Rockies eager to remedy franchise-worst seasonBy PAT GRAHAM , Associated Press
Mar. 27, 2013 1:03 PM ET
DENVER (AP) — Walt Weiss the big league shortstop was known for his spunky play and fundamentally flawless execution.
Walt Weiss the rookie major league manager hopes his club will be regarded in much the same manner as he attempts to turn around a Colorado Rockies squad coming off a franchise-worst 98 losses.
This spring, Weiss has been harping on the basics of baseball, just like he did a year ago when he was in charge of his son's high school team. The Rockies, he pledges, will be fundamentally sound. They will do things the right way.
After all, that was his prime philosophy during his playing career.
"There's no reinventing the wheel," said Weiss, given a one-year deal to get the Rockies back on track after taking over for Jim Tracy. "I'm excited about watching our team play and excited about trying to win games again at this level."
Early on at spring training, Weiss' mission was simple: Reminding players the slate is now clean. Last season is just that — last season.
The message quickly seeped in.
"Obviously, it was a disappointing season for all of us last year," outfielder Dexter Fowler said. "We're just trying to go out and start with a bang and keep it going throughout the season."
The Rockies were never completely healthy in 2012 as they spiraled down the standings. All-Star shortstop Troy Tulowitzki was sidelined in late May with a groin injury that eventually required surgery to remove scar tissue.
He's rounding back into form this spring, along with hard-throwing lefty Jorge De La Rosa, who's attempting to bounce back from tearing an elbow ligament in 2011. Jhoulys Chacin, a staff ace in the making, also missed more than three months with shoulder inflammation.
Those ailments on the mound led the Rockies to experiment with a four-man rotation where starters were limited to 75 pitches.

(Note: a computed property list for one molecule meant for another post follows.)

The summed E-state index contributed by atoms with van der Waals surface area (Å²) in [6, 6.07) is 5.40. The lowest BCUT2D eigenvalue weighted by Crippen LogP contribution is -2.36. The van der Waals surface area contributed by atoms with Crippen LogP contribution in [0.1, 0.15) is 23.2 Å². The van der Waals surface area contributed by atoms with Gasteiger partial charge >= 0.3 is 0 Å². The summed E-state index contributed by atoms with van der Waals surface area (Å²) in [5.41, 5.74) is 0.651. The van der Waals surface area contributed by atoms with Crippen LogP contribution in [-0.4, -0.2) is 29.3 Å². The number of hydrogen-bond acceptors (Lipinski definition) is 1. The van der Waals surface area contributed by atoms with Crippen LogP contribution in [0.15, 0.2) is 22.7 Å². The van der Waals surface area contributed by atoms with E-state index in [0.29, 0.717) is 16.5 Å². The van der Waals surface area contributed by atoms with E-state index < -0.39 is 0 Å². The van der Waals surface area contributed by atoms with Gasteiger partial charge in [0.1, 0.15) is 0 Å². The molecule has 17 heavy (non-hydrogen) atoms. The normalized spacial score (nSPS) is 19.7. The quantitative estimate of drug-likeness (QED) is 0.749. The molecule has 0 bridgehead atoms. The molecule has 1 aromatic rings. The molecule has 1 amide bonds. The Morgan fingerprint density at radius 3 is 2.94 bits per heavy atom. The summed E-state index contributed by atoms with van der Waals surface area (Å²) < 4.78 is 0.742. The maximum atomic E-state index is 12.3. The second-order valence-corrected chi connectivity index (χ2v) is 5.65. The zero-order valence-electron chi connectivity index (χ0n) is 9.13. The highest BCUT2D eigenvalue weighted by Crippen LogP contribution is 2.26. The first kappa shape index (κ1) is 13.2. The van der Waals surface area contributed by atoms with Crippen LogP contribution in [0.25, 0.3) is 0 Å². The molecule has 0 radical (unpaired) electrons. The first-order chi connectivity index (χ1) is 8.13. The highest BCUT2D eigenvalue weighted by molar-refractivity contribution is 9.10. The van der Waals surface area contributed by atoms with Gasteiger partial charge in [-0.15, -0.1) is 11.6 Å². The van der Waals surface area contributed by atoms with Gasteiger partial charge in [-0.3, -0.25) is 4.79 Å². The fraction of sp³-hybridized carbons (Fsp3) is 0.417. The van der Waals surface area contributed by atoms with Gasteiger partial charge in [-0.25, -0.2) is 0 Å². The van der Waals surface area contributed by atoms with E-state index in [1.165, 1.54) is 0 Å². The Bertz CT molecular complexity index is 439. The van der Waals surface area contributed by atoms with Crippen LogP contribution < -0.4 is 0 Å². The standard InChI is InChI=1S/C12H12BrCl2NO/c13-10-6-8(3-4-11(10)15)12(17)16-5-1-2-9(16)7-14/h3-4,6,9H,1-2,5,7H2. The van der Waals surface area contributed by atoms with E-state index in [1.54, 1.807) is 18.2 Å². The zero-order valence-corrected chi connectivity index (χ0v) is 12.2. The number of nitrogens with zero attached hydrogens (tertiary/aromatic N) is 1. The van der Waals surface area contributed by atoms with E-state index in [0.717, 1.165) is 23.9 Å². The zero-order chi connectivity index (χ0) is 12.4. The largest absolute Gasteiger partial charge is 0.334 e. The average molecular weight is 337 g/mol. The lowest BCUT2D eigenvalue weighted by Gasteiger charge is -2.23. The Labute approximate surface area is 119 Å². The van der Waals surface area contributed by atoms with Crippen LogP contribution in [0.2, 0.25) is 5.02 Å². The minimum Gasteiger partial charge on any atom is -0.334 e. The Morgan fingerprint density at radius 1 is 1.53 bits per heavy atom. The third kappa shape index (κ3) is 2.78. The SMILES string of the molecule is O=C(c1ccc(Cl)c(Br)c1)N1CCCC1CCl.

It didn't pan out. Nothing really worked out.
Simply that kind of season.
And while the Rockies are counting on resurgences from De La Rosa and Chacin, the team just recently added veteran Jon Garland to help bolster the young staff. The 33-year-old Garland missed the last 1½ seasons following shoulder surgery. He went 1-0 with a 2.25 ERA in four starts for Seattle this spring and asked for his release after he was informed he wouldn't make the Mariners' starting rotation.
To make room in the rotation, Colorado sent Drew Pomeranz — the gem in the July 2011 trade that landed Ubaldo Jimenez in Cleveland — to minor league camp.
Asked what he expected from Garland, Weiss simply responded, "Stability."
Tulowitzki's presence in the lineup provides that as well. With him missing, teams were able to pitch around slugger Carlos Gonzalez, who still hit .303 with 22 homers and 85 RBIs despite missing his primary protection in the order.
"I had special numbers at the end. But I don't show up just to put up numbers," Gonzalez said. "Last year, everything was miserable."
So, is this team good enough to bounce back from a 64-98 season?
"Yeah," Gonzalez succinctly said. "If our pitchers do their job, we're going to be competing. We're going to be in the race."
The Rockies plan to ease the strain on 39-year-old Todd Helton this season by giving him more days off. The five-time All-Star is a lifetime .320 hitter, but batted a career-low .238 in 69 games before having season-ending surgery on Aug. 10 to repair a torn labrum in his right hip.
He got off to a splendid start in spring training , hitting over .400.
This has been a tumultuous few months for Helton, the face of the franchise. Just before heading to Arizona, he was arrested on charges of DUI and careless driving.
"Part of making a mistake, making a monumental mistake like I made, is recognizing the mistake and doing all you can to make sure it doesn't happen again," Helton said as he fought back tears at a news conference last month. "I'm doing everything I can to make sure it doesn't happen again."
The focus will be on Weiss this season to see if he can make the unusual leap from coaching high school to managing in the majors with no other head coaching jobs in between.
Then again, in Weiss' estimation, baseball is just baseball and really boils down to one thing — impeccable execution of the basics.
That's what he was known for as a player.
And that's what he wants his team to be known for as a skipper.
AP Baseball Writer Janie McCauley and freelance writer Doug Pace contributed to this report.